Believe it or not, but it has been my experience that mild weather is more dangerous to the outdoorsman than cold bitter weather. The reason is due to the thinking of the human mind. You see we all do it, even I do it, and I should know better; we are all less cautious as the weather warms after a cold spell. We have become accustomed to the biting cold and to the chilling wind, a day comes that is above freezing, no wind and some warm sunshine…we forget it’s winter!!
Even with our winter survival training our minds play tricks with us and lull us into complacency, we talk ourselves into being less prepared, thinking we don’t need the extra jacket or hat, or we don’t need the survival kit, since it’s so warm and comfortable.
You know what always happens with me is that I am out there, and some clouds come by, a little wind kicks up and in 30 minutes, it’s downright cold again. I am learning (I still mess up sometimes) to just be prepared always. I reward myself by the good feeling I have when nice weather turns foul, and I simply add the jacket or hat I brought along or dive into the survival kit to start a fire and heat up a cup of noodles or chocolate, and sit back watching the storm blow in, in comfort, now that’s the best feeling of all.
The other area of concern in this mild type of winter weather is staying dry. When the snow is a bit soggy it can be tough to stay dry. A taboo is wearing cotton clothing, once it starts to get damp, it’s like a sponge and if the weather turns you can be in real trouble. Synthetic materials are better. Most clothing you find will be waterproof, which also is not the best. This type of clothing is fine for skiing or snowmobiling, but can be a real problem if you are snowshoeing or camping out in the snow.
Getting wet is the problem, it doesn’t matter what the source is. As your body functions, like all living things it gives off moisture, if your clothing is waterproof, where is that moisture going to go to? It is trapped inside the clothing, unless it is well ventilated. So you see that wetness is a danger and it can come from the outside or from the inside, it’s just as bad either way.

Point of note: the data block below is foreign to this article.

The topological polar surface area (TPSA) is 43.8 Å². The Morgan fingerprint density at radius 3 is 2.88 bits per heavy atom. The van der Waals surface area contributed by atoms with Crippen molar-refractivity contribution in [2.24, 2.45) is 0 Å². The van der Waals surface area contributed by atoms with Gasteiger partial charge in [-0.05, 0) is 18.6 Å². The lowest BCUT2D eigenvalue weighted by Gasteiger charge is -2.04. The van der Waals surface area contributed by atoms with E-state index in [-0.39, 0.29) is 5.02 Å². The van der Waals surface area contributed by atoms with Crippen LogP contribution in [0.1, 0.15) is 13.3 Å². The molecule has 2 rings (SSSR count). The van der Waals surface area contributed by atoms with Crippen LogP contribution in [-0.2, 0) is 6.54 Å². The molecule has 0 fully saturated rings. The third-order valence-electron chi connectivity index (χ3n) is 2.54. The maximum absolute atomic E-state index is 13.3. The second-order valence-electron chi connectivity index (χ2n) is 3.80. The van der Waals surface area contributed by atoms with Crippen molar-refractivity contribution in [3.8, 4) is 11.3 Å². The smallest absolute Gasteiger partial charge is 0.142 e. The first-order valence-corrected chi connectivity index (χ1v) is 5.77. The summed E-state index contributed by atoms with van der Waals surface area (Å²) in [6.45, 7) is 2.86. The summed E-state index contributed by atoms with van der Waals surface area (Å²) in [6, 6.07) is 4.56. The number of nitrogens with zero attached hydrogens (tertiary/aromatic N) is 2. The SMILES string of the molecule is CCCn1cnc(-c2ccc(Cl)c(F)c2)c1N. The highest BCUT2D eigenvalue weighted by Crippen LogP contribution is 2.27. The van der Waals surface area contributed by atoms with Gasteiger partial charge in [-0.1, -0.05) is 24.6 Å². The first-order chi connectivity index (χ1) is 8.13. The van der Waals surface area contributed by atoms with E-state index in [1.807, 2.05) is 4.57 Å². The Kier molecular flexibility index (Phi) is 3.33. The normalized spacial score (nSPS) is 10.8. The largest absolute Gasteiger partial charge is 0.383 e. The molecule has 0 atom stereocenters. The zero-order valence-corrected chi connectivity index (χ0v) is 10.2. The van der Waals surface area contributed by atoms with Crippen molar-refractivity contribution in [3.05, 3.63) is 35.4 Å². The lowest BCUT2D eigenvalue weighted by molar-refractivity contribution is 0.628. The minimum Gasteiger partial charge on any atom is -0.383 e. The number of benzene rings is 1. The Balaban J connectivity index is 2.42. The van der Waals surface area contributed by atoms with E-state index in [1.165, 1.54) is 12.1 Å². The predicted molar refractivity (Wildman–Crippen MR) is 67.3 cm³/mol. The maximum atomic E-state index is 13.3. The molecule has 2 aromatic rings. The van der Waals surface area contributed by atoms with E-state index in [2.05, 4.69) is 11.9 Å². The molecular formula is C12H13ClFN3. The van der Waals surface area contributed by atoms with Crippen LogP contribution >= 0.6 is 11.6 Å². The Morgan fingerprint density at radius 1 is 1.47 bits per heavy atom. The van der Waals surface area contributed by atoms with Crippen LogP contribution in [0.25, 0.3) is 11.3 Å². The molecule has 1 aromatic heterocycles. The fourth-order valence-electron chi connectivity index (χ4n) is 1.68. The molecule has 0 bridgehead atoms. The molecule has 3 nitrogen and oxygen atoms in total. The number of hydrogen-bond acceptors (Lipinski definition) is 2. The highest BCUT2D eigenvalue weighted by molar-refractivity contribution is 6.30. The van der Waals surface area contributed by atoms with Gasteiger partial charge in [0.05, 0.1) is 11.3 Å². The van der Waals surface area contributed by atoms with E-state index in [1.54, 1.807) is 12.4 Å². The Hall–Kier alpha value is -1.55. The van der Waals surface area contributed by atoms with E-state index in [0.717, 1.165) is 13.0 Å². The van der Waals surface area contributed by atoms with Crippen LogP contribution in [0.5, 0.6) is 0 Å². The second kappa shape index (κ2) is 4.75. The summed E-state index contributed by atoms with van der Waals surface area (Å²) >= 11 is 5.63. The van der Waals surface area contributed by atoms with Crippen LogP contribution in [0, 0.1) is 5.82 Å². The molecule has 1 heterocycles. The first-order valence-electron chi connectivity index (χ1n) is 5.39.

Have you seen a blacksmith at work? He heats the steel up till it’s red hot and pounds it and shapes it, and when done he dips it in a bucket of water and in 30 seconds it’s cool enough to hold in your hand. Well the same thing happens with your body, it is warm, nearly 100 degrees F, wet clothing will drain away the bodies heat just like the bucket of water cools the hot steel.
Be carefull not to get wet from the outside, this really is more easily done than keeping dry on the inside. The best thing to do when you notice you are beginning to get warm is, remove your hat, unzip your coat, remove your gloves, whatever it takes to cool down. Some times you will find you need to stop and rest for 5 minutes. Do whatever it takes, but try your best to stay dry, and you will be safer and much more comfortable outside in the winter.
Check out our Quick-Tip survival video on the subject click here
Till next time – Perry Peacock